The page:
Strongest effect on social competence, emotional maturity

Maternal depression is associated with developmental vulnerability among children as they enter their school-age years, researchers found.

Specifically, they found that children exposed to maternal depression before their 5th birthdays had a 17% higher risk of having a developmental vulnerability at the time of school entry.

The study, by Elizabeth Wall-Wieler, PhD, Department of Pediatrics, Stanford University, and colleagues, was published in Pediatrics.

According to the study authors, childhood development may be affected by a number of biological, social and psychological factors, but maternal mental health is particularly important in influencing children’s growth, cognitive development, and psychosocial wellbeing. And there is an imperative to the question of early childhood development in this context, considering the significant number of women who suffer from depression — both overall and during the postpartum period.

In a commentary accompanying the study, Stephanie Klees Goeglein, MD, MS, Warren Alpert Medical School of Brown University, and Yvette E. Yatchmink, MD, PhD, Hasbro Children’s Hospital, both in Providence, Rhode Island, called maternal depression a public health crisis, estimating that in the U.S. and worldwide it affects anywhere from 3%-60% of pregnant women, especially low-income women. “We have a role as pediatricians to work toward diminishing the deleterious effects of depression on mothers and their children,” they wrote.

In this population-based cohort study, Wall-Wieler and colleagues wanted to assess the association of exposure to maternal depression and children’s developmental vulnerability when they enter their school years, as well as with 5 developmental domains — physical health and well-being; social competence; emotional maturity; language and cognitive development; and communication skills and general knowledge.

The study cohort included over 50,000 children in Manitoba, Canada who had a validated Early Development Instrument score, which was administered by the Manitoba government beginning in 2005. The score — designed to assess developmental vulnerability at school entry — was based on a 103-item questionnaire administered by kindergarten teachers in the second half of the school year.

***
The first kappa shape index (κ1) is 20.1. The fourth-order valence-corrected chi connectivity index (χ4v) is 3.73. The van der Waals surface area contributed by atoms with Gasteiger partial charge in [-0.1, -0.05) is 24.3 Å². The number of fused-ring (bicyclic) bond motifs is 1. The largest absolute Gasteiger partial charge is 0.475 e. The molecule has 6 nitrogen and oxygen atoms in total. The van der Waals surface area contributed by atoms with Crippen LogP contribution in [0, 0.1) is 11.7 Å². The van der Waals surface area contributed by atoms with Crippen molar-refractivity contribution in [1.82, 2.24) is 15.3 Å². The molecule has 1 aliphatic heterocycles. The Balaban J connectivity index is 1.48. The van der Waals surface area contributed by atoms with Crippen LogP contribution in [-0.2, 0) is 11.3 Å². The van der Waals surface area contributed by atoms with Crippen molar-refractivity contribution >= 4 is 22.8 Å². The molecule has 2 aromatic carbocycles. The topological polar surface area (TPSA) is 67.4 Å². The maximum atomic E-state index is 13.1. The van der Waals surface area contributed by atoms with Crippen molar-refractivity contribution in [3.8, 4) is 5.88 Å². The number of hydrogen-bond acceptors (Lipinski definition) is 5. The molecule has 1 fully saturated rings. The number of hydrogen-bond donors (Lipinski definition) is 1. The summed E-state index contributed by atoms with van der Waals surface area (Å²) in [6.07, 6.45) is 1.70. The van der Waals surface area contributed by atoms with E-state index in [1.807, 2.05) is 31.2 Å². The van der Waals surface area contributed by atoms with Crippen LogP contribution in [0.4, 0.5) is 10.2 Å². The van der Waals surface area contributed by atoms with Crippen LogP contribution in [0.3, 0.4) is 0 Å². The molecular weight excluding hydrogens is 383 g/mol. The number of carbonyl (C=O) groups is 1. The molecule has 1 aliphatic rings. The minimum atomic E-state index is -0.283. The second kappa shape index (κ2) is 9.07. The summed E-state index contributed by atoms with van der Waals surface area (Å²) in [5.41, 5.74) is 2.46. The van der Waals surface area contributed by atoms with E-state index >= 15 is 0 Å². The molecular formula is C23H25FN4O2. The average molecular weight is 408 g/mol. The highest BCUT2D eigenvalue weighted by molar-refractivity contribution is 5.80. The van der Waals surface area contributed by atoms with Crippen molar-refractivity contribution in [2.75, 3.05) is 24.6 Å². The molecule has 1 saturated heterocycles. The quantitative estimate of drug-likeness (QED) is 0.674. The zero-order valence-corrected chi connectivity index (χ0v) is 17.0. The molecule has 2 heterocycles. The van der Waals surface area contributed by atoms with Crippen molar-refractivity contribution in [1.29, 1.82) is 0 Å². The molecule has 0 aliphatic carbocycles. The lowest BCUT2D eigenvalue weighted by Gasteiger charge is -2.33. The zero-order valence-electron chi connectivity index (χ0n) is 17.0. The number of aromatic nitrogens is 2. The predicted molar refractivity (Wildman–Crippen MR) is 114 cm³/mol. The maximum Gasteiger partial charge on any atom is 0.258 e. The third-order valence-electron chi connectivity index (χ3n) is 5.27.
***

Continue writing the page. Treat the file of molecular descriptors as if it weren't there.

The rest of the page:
The scores for each developmental domain were converted to a score from 1 (most vulnerable) to 10 (most ready), with children scoring in the lowest 10th percentile considered to be the most vulnerable.

Of the 52,103 children in the study, 19.1% had a mother who was diagnosed with depression between the child’s birth and their 5th birthday. These mothers, compared to those without a diagnosis of depression, were younger (<25 years) when they had their first child and more likely to be socially isolated, unmarried, and live in a low-income neighborhood at the birth of their child. They were also more likely to have smoked or used drugs or alcohol during pregnancy.

Of the 5 developmental domains assessed, exposure to maternal depression was most strongly associated with vulnerability in social competence (adjusted relative risk = 1.28; 95% confidence interval: 1.20–1.38), physical health and well-being (1.28; 1.20–1.36), and emotional maturity (1.27; 1.18–1.37). Furthermore, they found exposure to maternal depression had the strongest effect on developmental vulnerabilities when children were exposed just before school entry.

The authors found little to no association between maternal depression and language and cognitive development (1.07; 1.00–1.15) and communication skills and general knowledge (0.91; 0.83–0.98).

Wall-Wieler and colleagues also noted that, despite the fact that children exposed to maternal depression are at an increased risk of developmental vulnerability, about 70% of the children in this study who were exposed to maternal depression did not exhibit vulnerability in any of the 5 developmental domains. Goeglein and Yatchmink noted that this finding was “encouraging” and wrote: “This speaks to the resiliency of children and serves as a reminder that adverse outcomes are in no way inevitable.”

“To improve the outcomes of children exposed to maternal depression, future research should be focused on these children and what made them resilient to identify factors that could prevent young children of mothers with depression from experiencing developmental vulnerabilities,” the authors observed.

Goeglein and Yatchmink wrote that the study should generate further questions about the impact of maternal depression on child development, considering that it did not include analyses of potential confounders such as prenatal depression, the severity and chronicity of maternal depression, comorbidities, and parenting practices and involvement of fathers and partners.

They also suggested that pediatricians consider screening mothers for depression from the first prenatal visit through infancy, and beyond. In addition, many women have inadequate access to mental health care, the editorialists pointed out. “We need to promote practices that integrate behavioral health into the pediatric medical home, and we need to support Medicaid expansion programs so low-income women have insurance to access care.”

  1. Maternal depression appears to affect children’s development as they approach school age, according to this population-based cohort study.

  2. The strongest impact of maternal depression is on childrens’ social competence and emotional maturity.

Michael Bassett, Contributing Writer, BreakingMED™

The authors had no relevant relationships to disclose.

Cat ID: 191

Topic ID: 83,191,730,191,41,138,192,55,921